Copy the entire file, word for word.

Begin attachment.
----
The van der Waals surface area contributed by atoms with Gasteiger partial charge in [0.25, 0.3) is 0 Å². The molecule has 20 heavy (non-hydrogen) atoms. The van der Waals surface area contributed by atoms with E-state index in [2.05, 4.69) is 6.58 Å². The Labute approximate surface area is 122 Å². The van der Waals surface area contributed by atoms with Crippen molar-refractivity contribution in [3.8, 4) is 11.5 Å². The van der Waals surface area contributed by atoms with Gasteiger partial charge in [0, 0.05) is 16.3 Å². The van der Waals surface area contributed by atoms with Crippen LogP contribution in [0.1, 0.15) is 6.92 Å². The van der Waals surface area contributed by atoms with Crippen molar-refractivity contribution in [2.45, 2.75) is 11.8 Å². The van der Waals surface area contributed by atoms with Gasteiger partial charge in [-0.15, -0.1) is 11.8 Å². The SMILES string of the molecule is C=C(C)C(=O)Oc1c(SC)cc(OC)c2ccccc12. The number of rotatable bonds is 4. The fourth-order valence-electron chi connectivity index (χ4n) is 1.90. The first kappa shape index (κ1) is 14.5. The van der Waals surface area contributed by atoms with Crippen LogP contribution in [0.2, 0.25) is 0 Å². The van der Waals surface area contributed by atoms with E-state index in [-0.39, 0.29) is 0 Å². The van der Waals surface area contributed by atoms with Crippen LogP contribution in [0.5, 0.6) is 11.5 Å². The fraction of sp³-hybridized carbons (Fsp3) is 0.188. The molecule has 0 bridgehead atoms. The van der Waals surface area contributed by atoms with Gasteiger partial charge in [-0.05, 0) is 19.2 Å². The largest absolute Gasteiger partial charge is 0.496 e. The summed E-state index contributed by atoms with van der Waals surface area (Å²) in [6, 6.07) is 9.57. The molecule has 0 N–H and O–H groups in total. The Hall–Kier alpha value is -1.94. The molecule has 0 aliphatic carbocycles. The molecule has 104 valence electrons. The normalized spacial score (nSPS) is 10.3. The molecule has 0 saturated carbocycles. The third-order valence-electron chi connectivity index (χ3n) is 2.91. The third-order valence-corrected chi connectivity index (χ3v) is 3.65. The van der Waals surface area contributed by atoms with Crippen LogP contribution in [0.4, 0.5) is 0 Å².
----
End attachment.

The van der Waals surface area contributed by atoms with Gasteiger partial charge in [0.25, 0.3) is 0 Å². The molecule has 20 heavy (non-hydrogen) atoms. The van der Waals surface area contributed by atoms with E-state index in [2.05, 4.69) is 6.58 Å². The Labute approximate surface area is 122 Å². The van der Waals surface area contributed by atoms with Crippen molar-refractivity contribution in [3.8, 4) is 11.5 Å². The van der Waals surface area contributed by atoms with Gasteiger partial charge in [0, 0.05) is 16.3 Å². The van der Waals surface area contributed by atoms with Crippen LogP contribution in [0.1, 0.15) is 6.92 Å². The van der Waals surface area contributed by atoms with Crippen molar-refractivity contribution in [2.45, 2.75) is 11.8 Å². The van der Waals surface area contributed by atoms with Gasteiger partial charge in [-0.15, -0.1) is 11.8 Å². The SMILES string of the molecule is C=C(C)C(=O)Oc1c(SC)cc(OC)c2ccccc12. The number of rotatable bonds is 4. The fourth-order valence-electron chi connectivity index (χ4n) is 1.90. The first kappa shape index (κ1) is 14.5. The van der Waals surface area contributed by atoms with Crippen LogP contribution in [0.2, 0.25) is 0 Å². The van der Waals surface area contributed by atoms with E-state index in [-0.39, 0.29) is 0 Å². The van der Waals surface area contributed by atoms with Crippen LogP contribution in [0.5, 0.6) is 11.5 Å². The fraction of sp³-hybridized carbons (Fsp3) is 0.188. The molecule has 0 bridgehead atoms. The van der Waals surface area contributed by atoms with Gasteiger partial charge in [-0.05, 0) is 19.2 Å². The largest absolute Gasteiger partial charge is 0.496 e. The summed E-state index contributed by atoms with van der Waals surface area (Å²) in [6, 6.07) is 9.57. The molecule has 0 N–H and O–H groups in total. The Hall–Kier alpha value is -1.94. The molecule has 0 aliphatic carbocycles. The molecule has 104 valence electrons. The normalized spacial score (nSPS) is 10.3. The molecule has 0 saturated carbocycles. The third-order valence-electron chi connectivity index (χ3n) is 2.91. The third-order valence-corrected chi connectivity index (χ3v) is 3.65. The van der Waals surface area contributed by atoms with Crippen LogP contribution in [0.4, 0.5) is 0 Å².